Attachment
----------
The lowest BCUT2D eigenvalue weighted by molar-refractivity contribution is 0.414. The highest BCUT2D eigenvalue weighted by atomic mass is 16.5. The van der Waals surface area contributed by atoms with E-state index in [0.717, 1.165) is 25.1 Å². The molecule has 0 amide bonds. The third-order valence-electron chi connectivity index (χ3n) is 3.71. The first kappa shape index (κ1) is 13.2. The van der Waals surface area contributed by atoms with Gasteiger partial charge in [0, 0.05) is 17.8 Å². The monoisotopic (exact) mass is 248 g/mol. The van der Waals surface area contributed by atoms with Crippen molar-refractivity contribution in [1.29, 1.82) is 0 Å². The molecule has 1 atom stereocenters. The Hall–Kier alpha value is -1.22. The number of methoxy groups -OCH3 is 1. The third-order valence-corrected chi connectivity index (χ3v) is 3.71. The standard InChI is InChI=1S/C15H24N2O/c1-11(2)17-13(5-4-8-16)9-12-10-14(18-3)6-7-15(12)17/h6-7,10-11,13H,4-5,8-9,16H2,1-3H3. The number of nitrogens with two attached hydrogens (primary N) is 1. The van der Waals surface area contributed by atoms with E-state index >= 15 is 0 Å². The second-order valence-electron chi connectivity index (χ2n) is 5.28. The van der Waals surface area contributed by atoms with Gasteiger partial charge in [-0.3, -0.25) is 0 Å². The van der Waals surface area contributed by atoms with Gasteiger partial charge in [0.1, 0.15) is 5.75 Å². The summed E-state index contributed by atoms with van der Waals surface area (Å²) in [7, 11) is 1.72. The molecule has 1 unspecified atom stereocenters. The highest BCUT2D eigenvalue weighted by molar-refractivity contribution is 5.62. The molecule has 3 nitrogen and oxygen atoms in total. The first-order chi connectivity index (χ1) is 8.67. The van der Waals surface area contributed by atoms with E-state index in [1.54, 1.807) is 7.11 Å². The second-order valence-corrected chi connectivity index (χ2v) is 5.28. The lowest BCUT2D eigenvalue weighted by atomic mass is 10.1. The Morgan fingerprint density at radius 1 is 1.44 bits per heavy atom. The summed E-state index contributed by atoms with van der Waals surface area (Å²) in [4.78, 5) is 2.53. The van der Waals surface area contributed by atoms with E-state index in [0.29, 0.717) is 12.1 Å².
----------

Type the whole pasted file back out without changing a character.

The lowest BCUT2D eigenvalue weighted by molar-refractivity contribution is 0.414. The highest BCUT2D eigenvalue weighted by atomic mass is 16.5. The van der Waals surface area contributed by atoms with E-state index in [0.717, 1.165) is 25.1 Å². The molecule has 0 amide bonds. The third-order valence-electron chi connectivity index (χ3n) is 3.71. The first kappa shape index (κ1) is 13.2. The van der Waals surface area contributed by atoms with Gasteiger partial charge in [0, 0.05) is 17.8 Å². The monoisotopic (exact) mass is 248 g/mol. The van der Waals surface area contributed by atoms with Crippen molar-refractivity contribution in [1.29, 1.82) is 0 Å². The molecule has 1 atom stereocenters. The Hall–Kier alpha value is -1.22. The number of methoxy groups -OCH3 is 1. The third-order valence-corrected chi connectivity index (χ3v) is 3.71. The standard InChI is InChI=1S/C15H24N2O/c1-11(2)17-13(5-4-8-16)9-12-10-14(18-3)6-7-15(12)17/h6-7,10-11,13H,4-5,8-9,16H2,1-3H3. The number of nitrogens with two attached hydrogens (primary N) is 1. The van der Waals surface area contributed by atoms with E-state index >= 15 is 0 Å². The second-order valence-electron chi connectivity index (χ2n) is 5.28. The van der Waals surface area contributed by atoms with Gasteiger partial charge in [-0.3, -0.25) is 0 Å². The van der Waals surface area contributed by atoms with Gasteiger partial charge in [0.1, 0.15) is 5.75 Å². The summed E-state index contributed by atoms with van der Waals surface area (Å²) in [7, 11) is 1.72. The molecule has 1 unspecified atom stereocenters. The highest BCUT2D eigenvalue weighted by molar-refractivity contribution is 5.62. The molecule has 3 nitrogen and oxygen atoms in total. The first-order chi connectivity index (χ1) is 8.67. The van der Waals surface area contributed by atoms with E-state index in [1.54, 1.807) is 7.11 Å². The second-order valence-corrected chi connectivity index (χ2v) is 5.28. The lowest BCUT2D eigenvalue weighted by atomic mass is 10.1. The Morgan fingerprint density at radius 1 is 1.44 bits per heavy atom. The summed E-state index contributed by atoms with van der Waals surface area (Å²) in [4.78, 5) is 2.53. The van der Waals surface area contributed by atoms with E-state index in [0.29, 0.717) is 12.1 Å².